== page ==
And what of the the crowing of Scottish Nationalists, within and beyond the SNP, about Scotland’s exemption from the jurisdiction of the new Supreme Court of the United Kingdom? No reason for this has ever been presented. There has been nothing more than the usual squealing that “Scotland is different”, for which no evidence ever does have to be presented. No matter that, in its days, the Judicial Committee of the Privy Council was the final court of appeal for everything from the tribal tribunals of the South Seas to the Sharia Courts of parts of British India, always applying whatever legal system was at issue at the time. One might add that there will therefore still have to be Law Lords, since several Commonwealth countries retain the right of appeal to that Committee. It is just that they will have no jurisdiction in the country in which they meet.

As much as anything else, at least this Court will be made of proper judges, whereas most of those who sit on the bench of the European Court of Justice are career politicians, sometimes with law degrees, but very often without even that. Yet from that bench may be struck down any enactment or judicial ruling anywhere in the EU, including Scotland. To accept and even welcome this state of affairs while objecting to the Supreme Court on purely Nationalist grounds is an eye-watering example of swallowing the camel but straining at the gnat.


  1. The Aberdonian16 July 2009 at 12:04

    What are you talking about?

    The new court is succeeding the jurisdiction of the House of Lords. The House of Lords never had jurisdiction over criminal matters in Scotland. That is a fact.

    The new body, like the Lords, will only here Scottish civil appeals.

    The reasoning for this arrangement. Well before the union, the Scottish Parliament did not have judicial jurisdiction on criminal matters (except in the cases of treason). Criminal jurisdiction was removed on the initiative of James V when he set up the College of Justice (basically the modern Scottish judicial system) in the 1530's.

    The Scottish Parliament however did hear civil appeals.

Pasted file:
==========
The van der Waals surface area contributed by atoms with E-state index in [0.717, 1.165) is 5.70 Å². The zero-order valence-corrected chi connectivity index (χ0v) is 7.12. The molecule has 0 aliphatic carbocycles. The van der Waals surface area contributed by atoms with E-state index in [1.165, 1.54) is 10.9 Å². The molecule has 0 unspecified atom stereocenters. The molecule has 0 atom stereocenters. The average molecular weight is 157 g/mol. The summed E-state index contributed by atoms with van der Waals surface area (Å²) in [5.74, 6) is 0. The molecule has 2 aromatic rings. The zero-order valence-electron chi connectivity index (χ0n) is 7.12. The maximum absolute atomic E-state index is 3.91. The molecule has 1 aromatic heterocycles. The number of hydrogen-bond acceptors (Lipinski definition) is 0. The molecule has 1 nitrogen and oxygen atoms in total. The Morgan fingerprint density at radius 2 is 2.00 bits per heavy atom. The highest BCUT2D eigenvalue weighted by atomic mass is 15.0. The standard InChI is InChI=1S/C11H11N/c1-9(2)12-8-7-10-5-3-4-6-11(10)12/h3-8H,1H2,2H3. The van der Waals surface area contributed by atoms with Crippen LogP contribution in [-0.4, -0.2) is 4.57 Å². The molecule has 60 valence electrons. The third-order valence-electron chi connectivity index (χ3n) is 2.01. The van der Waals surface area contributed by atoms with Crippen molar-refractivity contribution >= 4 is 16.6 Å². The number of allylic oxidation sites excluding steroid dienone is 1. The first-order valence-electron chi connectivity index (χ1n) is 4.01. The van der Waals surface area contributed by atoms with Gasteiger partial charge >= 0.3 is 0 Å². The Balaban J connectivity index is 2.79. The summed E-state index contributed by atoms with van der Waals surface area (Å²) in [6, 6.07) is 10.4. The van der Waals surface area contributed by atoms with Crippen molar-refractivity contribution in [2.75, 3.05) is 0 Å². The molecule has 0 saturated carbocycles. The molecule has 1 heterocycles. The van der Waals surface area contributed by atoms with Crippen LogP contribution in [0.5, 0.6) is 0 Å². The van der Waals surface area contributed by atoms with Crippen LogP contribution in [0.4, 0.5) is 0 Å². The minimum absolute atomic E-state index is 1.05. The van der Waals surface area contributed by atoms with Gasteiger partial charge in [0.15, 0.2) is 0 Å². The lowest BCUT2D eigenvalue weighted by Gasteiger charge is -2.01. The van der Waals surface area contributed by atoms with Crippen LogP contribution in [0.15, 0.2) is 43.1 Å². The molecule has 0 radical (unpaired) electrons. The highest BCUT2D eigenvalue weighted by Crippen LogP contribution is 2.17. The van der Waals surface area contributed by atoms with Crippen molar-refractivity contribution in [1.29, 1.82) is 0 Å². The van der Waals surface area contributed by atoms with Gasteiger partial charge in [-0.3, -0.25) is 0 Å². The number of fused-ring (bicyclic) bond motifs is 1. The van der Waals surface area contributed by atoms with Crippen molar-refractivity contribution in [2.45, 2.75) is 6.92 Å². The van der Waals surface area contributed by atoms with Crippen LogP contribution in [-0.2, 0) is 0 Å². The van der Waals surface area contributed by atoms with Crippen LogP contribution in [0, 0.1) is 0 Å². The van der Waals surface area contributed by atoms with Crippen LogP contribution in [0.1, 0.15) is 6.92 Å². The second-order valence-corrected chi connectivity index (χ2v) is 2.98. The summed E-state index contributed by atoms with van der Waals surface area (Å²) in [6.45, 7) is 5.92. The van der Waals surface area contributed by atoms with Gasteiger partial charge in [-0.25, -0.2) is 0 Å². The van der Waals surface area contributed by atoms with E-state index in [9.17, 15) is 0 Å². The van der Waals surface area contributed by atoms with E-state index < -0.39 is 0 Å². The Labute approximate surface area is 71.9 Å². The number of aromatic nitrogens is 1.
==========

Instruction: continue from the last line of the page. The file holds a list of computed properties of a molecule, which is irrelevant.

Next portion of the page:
Therefore it was "interpreted" that the Lords taking civil jurisdiction in Scotland was natural succession of the pre-1707 arrangements and the exclusion of criminal matters was as well.

    Not of course that there is still controversy of the present arrangements. Questions are still raised how a judgement made by a panel of judges made largely of English judges with no knowledge of Scots law can be properly made except by hoping they listen to their Scots Law colleague (convention demands that all Scottish appeals should have at least one Scots Law Law Lord present to advise colleagues as well as give judgement).

    By the way, it was not the SNP that lead the campaign against full Supreme Court jurisdiction over Scotland. It was Scots Law Lord (and former Lord President/Lord Justice-General) Hope.

  2. "Questions are still raised how a judgement made by a panel of judges made largely of English judges with no knowledge of Scots law can be properly made"

    And the ECJ? Many of them are not really judges at all.

    I do not want there to be a Supreme Court of the United Kingdom. But there is going to be. And you are either in the United Kingdom or you are not. The question of never having been subject to the full jurisdiction of the Law Lords does not arise: the Law Lords have never claimed to be the Supreme Court of the United Kingdom. There could and would always have been one Scottish judge on it, just as there is always one Northern Ireland Law Lord.

    The Judicial Committee still hears appeals from a wide range of jurisdictions, and used to do so from about as diverse a set of legal systems as it is possible to imagine. The US Supreme Court manages to exercise final appellate jurisdiction over Napoleonic Louisiana. And then there is the ECJ again.

  3. The Aberdonian20 July 2009 at 11:35

    The ECJ is restricted to making judgements on matters that are part of EU law as provided through the interpretation of the Treaties.

    The same with the US Supreme court. All their judgements relate to the interpretation of the constitution whether it be on the rights of ethnic minorities or some guy on death row, it comes from the constitution.

    The UK does not have these central codes to interpret from so the UK Supreme Court is in a totally different context from the two bodies above.